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Weekly Comment IconThe city of Detroit very recently decided to default on its municipal bonds. While this still needs to be confirmed by a Federal judge, it was not completely unexpected given the slow but sure decline in the tax base of this once vibrant manufacturing centre of the USA. However, as pointed out by the very well-known banking analyst Meredith Whitney in a recent article in the Financial Times the decision to apply for Chapter 9 protection against its creditors does show that there is a very intense political battle going on in these cities. Some hard decisions have been made, and she argues that Detroit’s decision to default may be the first of many.

If correct, this does not bode well for the US bond market, and to the extent that panic may set it, for other bond markets around the world including SA. However, while possible, this apocalyptic outcome is not certain. What is important is that this highlights a political decision making dynamic that’s definitely in play here in South Africa. This does not bode well for local government bondholders in the medium term.

As Ms Whitney points out, in American municipalities there is a political battle going on between three key constituencies – the city residents, the municipal employees and the municipal bondholders. City residents demand services from the municipalities – roads, rubbish removal, fire services – in return for their taxes. Employees want income – both in terms of current wages and future pension commitments in return for their labour. Bondholders want interest and their capital back in return for the use of their money to fund current expenditure by the municipality. All of these claims need to be met from the tax revenues of the municipality. If these revenues start falling (as has happened in most US cities following the 2008 crisis compounded by the loss of manufacturing competitiveness in Detroit in particular) then some hard decisions need to be made.

Traditionally the elected municipal managers have been able to meet the expectations of the residents and employees through issuing bonds. Bonds are simply a way of transferring current expenditure on to future generations. This has allowed them to make politically attractive generous promises (particularly to employees regarding their wages and their pensions) without having to worry about the consequences. However, the chickens have come home to roost – in Detroit anyway. The city is bankrupt – it cannot meet all its commitments.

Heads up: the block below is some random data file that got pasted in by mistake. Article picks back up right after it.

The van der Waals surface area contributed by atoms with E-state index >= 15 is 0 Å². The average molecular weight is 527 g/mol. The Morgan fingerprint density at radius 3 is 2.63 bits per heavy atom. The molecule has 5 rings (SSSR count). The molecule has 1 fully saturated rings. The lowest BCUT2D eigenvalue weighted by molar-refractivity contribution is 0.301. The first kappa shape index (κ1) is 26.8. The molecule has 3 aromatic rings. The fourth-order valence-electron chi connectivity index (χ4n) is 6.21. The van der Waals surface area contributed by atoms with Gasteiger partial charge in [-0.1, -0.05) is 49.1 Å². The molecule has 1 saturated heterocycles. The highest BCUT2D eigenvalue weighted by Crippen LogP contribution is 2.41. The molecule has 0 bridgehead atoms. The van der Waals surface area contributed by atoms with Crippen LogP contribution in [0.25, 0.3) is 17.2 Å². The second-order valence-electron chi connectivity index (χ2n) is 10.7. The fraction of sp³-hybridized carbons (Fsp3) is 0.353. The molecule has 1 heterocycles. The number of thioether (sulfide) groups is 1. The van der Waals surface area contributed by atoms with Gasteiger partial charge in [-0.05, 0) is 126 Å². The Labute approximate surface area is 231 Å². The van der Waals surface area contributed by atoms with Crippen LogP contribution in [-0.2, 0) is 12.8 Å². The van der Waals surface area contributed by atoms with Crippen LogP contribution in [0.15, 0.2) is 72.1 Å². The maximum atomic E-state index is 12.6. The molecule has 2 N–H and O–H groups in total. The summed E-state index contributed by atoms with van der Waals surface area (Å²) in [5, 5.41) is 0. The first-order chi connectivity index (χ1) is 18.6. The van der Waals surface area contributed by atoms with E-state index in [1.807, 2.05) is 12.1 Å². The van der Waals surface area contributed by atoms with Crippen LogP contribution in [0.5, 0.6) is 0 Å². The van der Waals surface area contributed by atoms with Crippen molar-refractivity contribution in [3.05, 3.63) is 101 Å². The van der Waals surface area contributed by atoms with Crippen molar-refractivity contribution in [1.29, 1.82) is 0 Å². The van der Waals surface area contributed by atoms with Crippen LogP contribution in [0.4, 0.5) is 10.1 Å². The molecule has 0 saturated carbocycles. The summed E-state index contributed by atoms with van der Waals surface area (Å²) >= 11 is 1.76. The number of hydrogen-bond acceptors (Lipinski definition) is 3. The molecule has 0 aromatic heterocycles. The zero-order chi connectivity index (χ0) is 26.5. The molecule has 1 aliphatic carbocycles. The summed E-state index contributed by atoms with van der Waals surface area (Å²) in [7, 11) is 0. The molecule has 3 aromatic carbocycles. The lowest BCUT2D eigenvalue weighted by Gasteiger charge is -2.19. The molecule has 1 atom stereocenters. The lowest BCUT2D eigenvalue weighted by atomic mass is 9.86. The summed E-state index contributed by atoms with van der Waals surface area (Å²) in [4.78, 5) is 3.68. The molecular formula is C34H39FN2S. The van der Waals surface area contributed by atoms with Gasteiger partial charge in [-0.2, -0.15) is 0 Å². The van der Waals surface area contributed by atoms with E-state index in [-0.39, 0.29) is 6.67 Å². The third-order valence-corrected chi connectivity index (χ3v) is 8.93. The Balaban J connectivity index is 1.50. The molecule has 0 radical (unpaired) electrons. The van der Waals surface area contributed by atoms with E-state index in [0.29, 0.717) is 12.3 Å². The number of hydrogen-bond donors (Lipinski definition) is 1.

Some hard choices have to be made between who it has to disappoint. Ms. Whitney points out that the residents have been carrying the cost up until now – services have been cut drastically, but this can’t go on forever either. American municipal employees are unionised and so are not going to easily give up their income or retirement benefits. Bankruptcy is a way of squaring this particular circle. It allows for all the past commitments to be renegotiated and a sustainable alternative allocation of limited tax revenues be found.

Ms Whitney’s most contentious point is that she goes on to say that this logic is valid for other US municipalities and thus we should expect more defaults by other cities in the future. If correct the US municipal bond market is to be avoided at all costs, and there may be contagion effects across other bond markets, ultimately including SA.

However, it is not certain that this will happen – bankruptcy and ensuing renegotiations are political suicide (the Detroit decision was made by a non-elected official) and so will be delayed for as long as possible. But it does highlight a very dangerous dynamic between elected officials and workers in SA that will ultimately impact investors here.

To the extent that SA’s elected officials continue to make ultimately unsustainable commitments to public sector employees we clearly run the risk of a bond default like that of Detroit. This is facilitated by the close political ties between unions and the ANC and the presence of elections in 2014. We need to watch the upcoming public sector wage negotiations carefully.

Squaring the Circle in Detroit - Implications for South Africa?



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